In 2007, Congress passed the Energy Independence and Security Act, which tasked NIST with developing standards and protocols to ensure that Smart Grid systems are interoperable. An important part of the Smart Grid is the communications infrastructure, which utilities use to send command information between generation and distribution systems, and to exchange usage and billing information with their customers.
Traditionally, technology decisions have been dictated by offerings of system vendors, while business decisions are regulated by federal, state, and regional regulatory commissions and organizations (e.g. the Federal Energy Regulatory Commission, state Public Utility Commissions, and the North American Electric Reliability Corporation). While there are many choices of communications and networking standards, most of these standards were not developed specifically for smart grid applications. The new technical idea is to work directly with the smart grid stakeholders (utilities, regulators and consumers) and the telecommunication industry (vendors, SDOs, service providers) to identify communication requirements for smart grid applications, evaluate and develop communication standards, and develop guidelines and recommendations on their use and deployment. Also, the introduction of new power distribution technologies will transform the electrical network so that it will resemble regional and continental high speed telecommunications networks, although the transported commodity will be electrical power rather than data. This creates an opportunity to apply well-established analysis and optimization techniques from the telecommunications field to aid in the design of future electrical networks.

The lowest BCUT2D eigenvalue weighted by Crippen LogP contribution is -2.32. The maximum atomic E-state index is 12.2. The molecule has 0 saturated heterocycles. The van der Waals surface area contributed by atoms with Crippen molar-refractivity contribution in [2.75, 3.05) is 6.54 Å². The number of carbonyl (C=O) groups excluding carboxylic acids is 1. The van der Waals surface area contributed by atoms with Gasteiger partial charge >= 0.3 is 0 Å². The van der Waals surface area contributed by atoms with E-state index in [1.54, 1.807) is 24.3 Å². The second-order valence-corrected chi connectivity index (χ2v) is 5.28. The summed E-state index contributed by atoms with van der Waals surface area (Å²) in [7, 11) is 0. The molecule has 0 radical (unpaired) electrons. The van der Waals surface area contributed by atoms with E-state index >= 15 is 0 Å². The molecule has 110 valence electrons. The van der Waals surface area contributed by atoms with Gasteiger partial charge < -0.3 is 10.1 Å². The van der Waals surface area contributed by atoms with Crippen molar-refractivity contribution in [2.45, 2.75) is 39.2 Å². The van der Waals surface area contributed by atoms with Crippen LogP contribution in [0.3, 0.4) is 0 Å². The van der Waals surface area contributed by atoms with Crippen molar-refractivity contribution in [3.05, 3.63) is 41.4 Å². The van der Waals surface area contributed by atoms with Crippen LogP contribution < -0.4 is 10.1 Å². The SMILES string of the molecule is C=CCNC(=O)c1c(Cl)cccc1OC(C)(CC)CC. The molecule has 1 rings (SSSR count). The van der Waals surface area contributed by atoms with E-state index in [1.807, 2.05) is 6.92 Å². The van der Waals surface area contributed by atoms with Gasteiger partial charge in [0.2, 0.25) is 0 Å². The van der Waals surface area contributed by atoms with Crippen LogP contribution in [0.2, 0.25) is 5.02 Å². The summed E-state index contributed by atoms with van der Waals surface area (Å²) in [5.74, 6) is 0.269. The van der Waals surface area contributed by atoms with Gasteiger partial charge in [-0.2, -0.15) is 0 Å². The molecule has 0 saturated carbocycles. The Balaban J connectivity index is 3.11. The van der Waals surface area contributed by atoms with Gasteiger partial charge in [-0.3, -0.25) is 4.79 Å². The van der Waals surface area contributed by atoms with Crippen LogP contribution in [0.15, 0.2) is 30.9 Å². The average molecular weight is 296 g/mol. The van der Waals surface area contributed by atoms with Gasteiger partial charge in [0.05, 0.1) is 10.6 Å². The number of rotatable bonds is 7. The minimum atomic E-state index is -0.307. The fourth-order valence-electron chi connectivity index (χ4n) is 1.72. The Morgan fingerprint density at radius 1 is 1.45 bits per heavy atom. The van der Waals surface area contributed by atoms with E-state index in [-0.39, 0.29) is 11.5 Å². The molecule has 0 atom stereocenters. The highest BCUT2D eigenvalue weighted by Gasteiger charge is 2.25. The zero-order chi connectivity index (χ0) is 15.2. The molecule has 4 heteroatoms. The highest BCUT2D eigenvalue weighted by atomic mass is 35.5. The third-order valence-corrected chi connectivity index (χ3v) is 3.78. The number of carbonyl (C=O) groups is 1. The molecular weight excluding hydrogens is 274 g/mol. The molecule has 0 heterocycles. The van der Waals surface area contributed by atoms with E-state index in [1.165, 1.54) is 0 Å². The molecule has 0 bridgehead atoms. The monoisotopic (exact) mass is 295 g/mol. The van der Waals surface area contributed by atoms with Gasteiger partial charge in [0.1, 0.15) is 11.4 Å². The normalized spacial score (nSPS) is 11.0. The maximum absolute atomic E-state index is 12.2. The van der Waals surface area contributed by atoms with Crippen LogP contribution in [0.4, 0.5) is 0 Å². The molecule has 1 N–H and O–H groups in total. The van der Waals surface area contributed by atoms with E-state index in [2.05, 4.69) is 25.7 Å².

Our research plan is focused on understanding and modeling the power grid user and system behaviors and developing control and communication strategies for achieving the smart grid vision of a more efficient and dynamic electric grid.
- Develop mathematical models for the timing of arrivals and departures of power flows in microgrids based on electrical generation and consumption statistics. Compare these models to other power consumption and generation models in the literature.
- Adapt call admission, flow policing, and anomaly detection control schemes originally developed for communication networks to manage power flows in microgrids, and develop metrics to asses their performance.
- Validate the results of the failure mitigation study by examining component failures in a suitable test bed. Compare the performance of storage devices placed to mitigate the effects of failures with what is predicted by simulation, and modify simulation models as needed based on the test bed results.